## 2.3 The Atiyah–Jänich theorem

Equipped with Kuiper's theorem, we can finally prove what we wanted to.

Let $H$ be an infinite-dimensional real Hilbert space, and $\mathcal{F}$ the space of all Fredholm operators on $H$. Then for every compact space $X$, there is a natural isomorphism

$\operatorname{idx}: [X, \mathcal{F}] \to KO(X).$The same holds in the complex case with $KO$ replaced by $KU$.

For $f: X \to \mathcal{F}$, we would like to define $\operatorname{idx}(f)$ by setting the fiber at each $x \in X$ to be the formal difference between $\ker f(x)$ and $\operatorname{coker}f(x)$. In general, this does not give a vector bundle, but it is a general fact (which we shall not prove) that we can homotope $f$ so that it does, and the difference $[\ker f] - [\operatorname{coker}f]$ is independent of the choice of homotopy. In particular, it depends only on the homotopy class of $f$.

Let $f: M \to G$ be a surjective homomorphism from a monoid to an abelian group with trivial kernel, i.e. $f^{-1}(\{ 0\} ) = \{ 0\}$. Then $f$ is in fact injective, hence an isomorphism.

So it suffices to show our map is surjective and has trivial kernel.

To show the kernel is trivial, by Kuiper's theorem, it suffices to show that every map $T: X \to \mathcal{F}$ with index $0$ is homotopic to a map with image in $\mathrm{GL}(H)$.

If $\operatorname{idx}T = 0$, we can homotope $T$ so that $[\ker T] = [\operatorname{coker}T]$. Thus, by definition of the $K$-groups, we can find some large $m$ such that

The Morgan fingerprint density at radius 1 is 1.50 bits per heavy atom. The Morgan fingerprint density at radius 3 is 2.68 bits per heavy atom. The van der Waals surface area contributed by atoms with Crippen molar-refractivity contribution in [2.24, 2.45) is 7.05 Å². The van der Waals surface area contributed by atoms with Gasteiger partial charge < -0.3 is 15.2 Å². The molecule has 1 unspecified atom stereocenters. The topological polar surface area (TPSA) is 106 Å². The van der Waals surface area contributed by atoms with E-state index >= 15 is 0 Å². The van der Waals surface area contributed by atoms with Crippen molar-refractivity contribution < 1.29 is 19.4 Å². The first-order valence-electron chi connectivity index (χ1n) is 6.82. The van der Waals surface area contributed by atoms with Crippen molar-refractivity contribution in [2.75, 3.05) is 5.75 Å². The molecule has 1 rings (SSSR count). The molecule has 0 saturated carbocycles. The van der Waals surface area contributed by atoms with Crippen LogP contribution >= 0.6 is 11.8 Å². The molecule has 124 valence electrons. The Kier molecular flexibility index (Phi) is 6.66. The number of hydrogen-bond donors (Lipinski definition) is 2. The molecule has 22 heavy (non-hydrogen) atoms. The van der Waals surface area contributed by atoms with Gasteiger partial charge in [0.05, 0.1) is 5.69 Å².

$\ker T \oplus (X \times \mathbb {R}^m) \cong \operatorname{coker}T \oplus (X \times \mathbb {R}^m).$Thus, by homotoping $T$ to vanish further on a trivial subbundle isomorphic to $X \times \mathbb {R}^m$, we may assume that there is an isomorphism $\phi : \ker T \to \operatorname{coker}T \cong (\operatorname{im}T)^\perp$. Then we have a homotopy

$(t\phi , T|_{(\ker P_n T)^\perp }) : \ker P_n T \oplus (\ker P_n T)^\perp \to H$going from $T$ to an isomorphism. Then we are done.

To show surjectivity, since every element in $K(X)$ is of the form $[E] - [X \times \mathbb {R}^k]$, it suffices to show that we can produce maps with index $[E]$ and $-[X \times \mathbb {R}^k]$.

The case of $-[X \times \mathbb {R}^k]$ is easy — take the map $T$ to constantly be $\mathrm{shift}^{-k}$.

To construct the one with $[E]$, first pick some bundle $F$ such that $E \oplus F \cong X \times \mathbb {R}^N$ for some $N$.

Now consider the bundle $(E \oplus F) \oplus (E \oplus F) \oplus (E \oplus F) \oplus \cdots$, which is isomorphic to $X \times H$. Then take the Fredholm operator to be

$(e_1, f_1, e_2, f_2, e_3, f_3, \dots ) \mapsto (e_2, f_1, e_3, f_2, e_4, f_3, \dots ).$